• Does the entity inform you who they are?  Some spirits do lie, but you have a better chance in deciding if you’re really dealing with the god just by research and talking to knowledgeable folks.
  • Does a Gothi/Gythia confirm your experience?
  • How does the god treat you?  Is it in line with what you know of the god?

My Own Experience with the Gods

The gods are an interesting bunch.  Some will just pop in to say hello or see what is going on, but most are reserved and only show up at times they deem is suitable. They seldom come when you call –remember, they’re not your bitches.  Even if you ask nicely, you can get complete crickets.  They may have more important things to pay attention to.  Like the entire universe.

Some landvaettir may also come into contact with you.  While you might not consider them gods, per se, they are tutelary spirits who have powers.  You may not find them as powerful as someone like Thor or Odin, but in many cases they may be able to help or harm you, depending on your relationship with them.  That being said, I am firmly agnostic when it comes to landvaettir.  I haven’t seen one, but I have had odd situations that maybe could suggest them.

The gods do occasionally mimic other gods in other pantheons.  Odin and Loki, in particular, will shape change to whatever god you believe in to give you information, if you believe in another deity and not them.  (Yes, I’ve had that happen.)  Tyr will do that too for those who he wants to be his followers.  (Again, that’s my experience and your mileage may vary.)  Depending on the person, they may do this in order to give you information you need and if you’re only open to Jesus or Yahweh, then that’s where they go.

 

Is it an Ancestor?

You could be contacted through an ancestor.  It’s not all that unusual.  If it is an ancestor who has benevolent intentions, you should definitely get a name or an understanding of who or what they are.  They shouldn’t be passing themselves off as a god. If they are, I wouldn’t want to deal with them simply because of the dishonesty.

Ancestors are pretty much what they were when they were alive.  If they were a son-of-a-bitch when they were alive, they’re still a son-of-a-bitch–maybe more so, because they’re cranky they’re dead.  Some ancestors you don’t want to deal with; others are just fine. Regardless, it should be pretty damn obvious if Uncle Milton makes a call.  He shouldn’t be saying he’s Loki or Odin or whomever–if he is, tell him to go the Hel away.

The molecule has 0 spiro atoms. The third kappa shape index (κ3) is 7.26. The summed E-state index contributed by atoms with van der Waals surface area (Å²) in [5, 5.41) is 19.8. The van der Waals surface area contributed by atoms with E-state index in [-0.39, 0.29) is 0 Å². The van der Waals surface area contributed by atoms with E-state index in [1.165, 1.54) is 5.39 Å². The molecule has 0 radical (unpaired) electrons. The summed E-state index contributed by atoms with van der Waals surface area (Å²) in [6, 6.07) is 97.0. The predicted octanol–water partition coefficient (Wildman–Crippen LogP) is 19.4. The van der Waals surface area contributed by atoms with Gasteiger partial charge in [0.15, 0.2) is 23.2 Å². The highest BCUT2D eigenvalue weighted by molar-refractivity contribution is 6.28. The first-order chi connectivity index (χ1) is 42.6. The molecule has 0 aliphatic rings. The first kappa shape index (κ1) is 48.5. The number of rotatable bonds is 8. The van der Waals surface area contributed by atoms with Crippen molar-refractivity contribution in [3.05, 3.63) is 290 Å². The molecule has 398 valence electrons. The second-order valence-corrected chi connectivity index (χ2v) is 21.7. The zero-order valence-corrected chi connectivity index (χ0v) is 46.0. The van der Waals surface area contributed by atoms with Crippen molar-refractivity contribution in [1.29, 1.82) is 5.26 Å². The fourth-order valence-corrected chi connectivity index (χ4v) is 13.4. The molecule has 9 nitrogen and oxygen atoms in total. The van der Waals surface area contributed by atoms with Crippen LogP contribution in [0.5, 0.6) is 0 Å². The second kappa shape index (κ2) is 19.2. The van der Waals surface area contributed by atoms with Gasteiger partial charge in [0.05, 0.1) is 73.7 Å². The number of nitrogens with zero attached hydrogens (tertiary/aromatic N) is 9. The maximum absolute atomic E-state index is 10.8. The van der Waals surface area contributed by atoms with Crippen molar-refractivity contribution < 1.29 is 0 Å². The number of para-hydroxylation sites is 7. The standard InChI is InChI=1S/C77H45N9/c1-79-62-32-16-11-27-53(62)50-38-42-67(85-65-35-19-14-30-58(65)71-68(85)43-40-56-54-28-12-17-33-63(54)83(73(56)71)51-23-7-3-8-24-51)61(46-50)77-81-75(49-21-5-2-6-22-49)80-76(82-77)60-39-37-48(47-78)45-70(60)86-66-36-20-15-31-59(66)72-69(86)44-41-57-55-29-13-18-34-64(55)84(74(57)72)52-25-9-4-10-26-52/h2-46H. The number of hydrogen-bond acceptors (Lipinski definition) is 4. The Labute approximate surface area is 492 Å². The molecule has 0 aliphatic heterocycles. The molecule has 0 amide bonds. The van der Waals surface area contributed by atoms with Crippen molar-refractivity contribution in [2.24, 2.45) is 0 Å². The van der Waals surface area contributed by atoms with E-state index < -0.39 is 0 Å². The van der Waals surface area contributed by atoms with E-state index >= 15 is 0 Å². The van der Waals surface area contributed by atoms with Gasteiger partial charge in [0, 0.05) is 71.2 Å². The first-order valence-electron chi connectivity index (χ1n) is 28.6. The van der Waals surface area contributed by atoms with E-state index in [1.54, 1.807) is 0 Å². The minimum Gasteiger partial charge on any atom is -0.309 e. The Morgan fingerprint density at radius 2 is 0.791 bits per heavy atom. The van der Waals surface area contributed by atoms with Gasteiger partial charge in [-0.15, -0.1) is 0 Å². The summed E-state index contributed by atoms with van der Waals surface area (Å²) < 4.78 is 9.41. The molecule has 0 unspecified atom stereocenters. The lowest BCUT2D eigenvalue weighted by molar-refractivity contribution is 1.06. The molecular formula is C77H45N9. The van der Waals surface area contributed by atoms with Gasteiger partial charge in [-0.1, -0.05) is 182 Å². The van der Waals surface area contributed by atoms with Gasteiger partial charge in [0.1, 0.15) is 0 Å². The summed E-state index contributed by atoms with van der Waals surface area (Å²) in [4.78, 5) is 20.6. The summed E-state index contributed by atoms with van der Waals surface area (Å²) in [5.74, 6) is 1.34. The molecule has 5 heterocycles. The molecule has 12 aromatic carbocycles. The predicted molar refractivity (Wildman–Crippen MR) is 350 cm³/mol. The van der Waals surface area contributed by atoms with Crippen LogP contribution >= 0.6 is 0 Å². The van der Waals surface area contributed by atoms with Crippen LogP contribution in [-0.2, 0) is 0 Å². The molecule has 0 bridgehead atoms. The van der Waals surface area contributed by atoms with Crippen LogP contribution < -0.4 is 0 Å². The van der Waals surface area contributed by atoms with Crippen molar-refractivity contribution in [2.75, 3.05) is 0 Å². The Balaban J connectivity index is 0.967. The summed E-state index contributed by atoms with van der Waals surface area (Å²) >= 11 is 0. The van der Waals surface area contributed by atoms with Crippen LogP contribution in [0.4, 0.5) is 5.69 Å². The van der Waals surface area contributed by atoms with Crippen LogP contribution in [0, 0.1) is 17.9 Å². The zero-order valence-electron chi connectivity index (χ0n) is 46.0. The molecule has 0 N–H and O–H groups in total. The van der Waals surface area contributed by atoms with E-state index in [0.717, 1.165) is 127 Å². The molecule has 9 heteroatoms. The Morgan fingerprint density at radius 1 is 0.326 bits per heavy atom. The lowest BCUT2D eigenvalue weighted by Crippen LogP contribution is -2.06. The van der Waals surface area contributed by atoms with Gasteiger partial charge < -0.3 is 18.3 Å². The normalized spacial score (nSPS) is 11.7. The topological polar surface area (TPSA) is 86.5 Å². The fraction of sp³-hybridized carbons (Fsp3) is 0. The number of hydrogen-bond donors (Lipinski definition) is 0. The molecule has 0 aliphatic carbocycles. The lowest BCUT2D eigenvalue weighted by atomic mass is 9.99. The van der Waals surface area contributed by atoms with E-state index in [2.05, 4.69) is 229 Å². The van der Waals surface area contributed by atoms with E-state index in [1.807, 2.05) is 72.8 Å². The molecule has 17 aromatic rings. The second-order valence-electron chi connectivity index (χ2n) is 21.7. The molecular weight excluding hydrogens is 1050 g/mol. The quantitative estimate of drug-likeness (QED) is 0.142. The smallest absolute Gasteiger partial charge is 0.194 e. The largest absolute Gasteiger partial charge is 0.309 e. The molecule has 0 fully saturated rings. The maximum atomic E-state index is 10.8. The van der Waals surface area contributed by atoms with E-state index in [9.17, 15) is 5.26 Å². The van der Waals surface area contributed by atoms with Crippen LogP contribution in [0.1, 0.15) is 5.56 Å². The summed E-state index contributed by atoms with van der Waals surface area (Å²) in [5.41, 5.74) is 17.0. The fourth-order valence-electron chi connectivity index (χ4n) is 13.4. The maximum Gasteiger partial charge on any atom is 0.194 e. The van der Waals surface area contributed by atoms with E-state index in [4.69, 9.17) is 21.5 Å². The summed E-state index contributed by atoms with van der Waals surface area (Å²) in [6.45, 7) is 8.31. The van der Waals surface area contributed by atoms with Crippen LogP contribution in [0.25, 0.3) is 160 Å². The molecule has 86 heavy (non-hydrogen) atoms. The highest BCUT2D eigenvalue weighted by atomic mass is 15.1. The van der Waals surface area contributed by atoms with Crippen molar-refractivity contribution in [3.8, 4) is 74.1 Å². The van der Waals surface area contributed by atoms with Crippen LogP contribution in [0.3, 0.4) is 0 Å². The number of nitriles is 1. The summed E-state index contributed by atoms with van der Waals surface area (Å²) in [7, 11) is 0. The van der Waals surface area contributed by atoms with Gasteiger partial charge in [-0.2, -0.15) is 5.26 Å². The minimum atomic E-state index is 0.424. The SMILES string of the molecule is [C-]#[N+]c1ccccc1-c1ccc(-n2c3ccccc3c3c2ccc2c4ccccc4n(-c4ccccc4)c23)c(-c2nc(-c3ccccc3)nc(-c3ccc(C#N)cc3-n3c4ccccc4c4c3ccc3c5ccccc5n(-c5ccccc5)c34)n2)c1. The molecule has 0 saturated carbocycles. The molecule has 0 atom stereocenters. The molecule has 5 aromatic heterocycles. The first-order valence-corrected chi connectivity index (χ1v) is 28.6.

My Own Experience with Ancestors

I’ve spoken to my closest ancestors and have had feelings and intentions from them.  I’ve also had dreams with an ancestor in them, usually in the form of talking with them about certain things.  Not all dealings with those ancestors have been pleasant; I’ve annoyed them the same way I did back when they were alive. They were in shock when they went to Helheim instead of the Christian heaven or hell.  (Despite them being devout Catholics and not pagans.)  This along with other bits of knowledge has led me to conclude that the Christian beliefs aren’t real and our beliefs are more in line with reality.  Call it UPG or whatever, but I’m convinced that if there was a Jesus and if there is a Yahweh, it is a deceptive god.

Are ancestors more receptive than gods?  In most cases, yes, but you should be careful with them until you get to know who exactly is knocking on the door. Some ancestors you definitely don’t want.

So, the gods do talk to humans.  The landvaettir talk to humans.  The ancestors talk to humans.  They’re a rather chatty bunch — the lot of them.   It’s just up to you to listen.

 

Modern Medicine or Why You Really Don’t Want to Go Back to Our Ancestors’ Time

Modern Medicine or Why You Really Don’t Want to Go Back to Our Ancestors’ Time

This spring I had a lesson on why the good old days weren’t that great. Having dealt with the realities of raising livestock, I’ve become far more appreciative of modern medicine, and science, in general.  Not that I wasn’t appreciative of science to begin with, but when you see it in action, it changes your worldview.  And you start to realize just how tough our ancestors had it then. You also realize how unlikely it was to see 50 years old back then.

You see, I raise goats.  This, in and of itself shouldn’t necessarily bring up modern medicine, but if you want to see how science can improve your life, try animal husbandry. And sadly, for the past several years I’ve had a 50 percent attrition rate (or worse) on the kids.  This year ended up being different.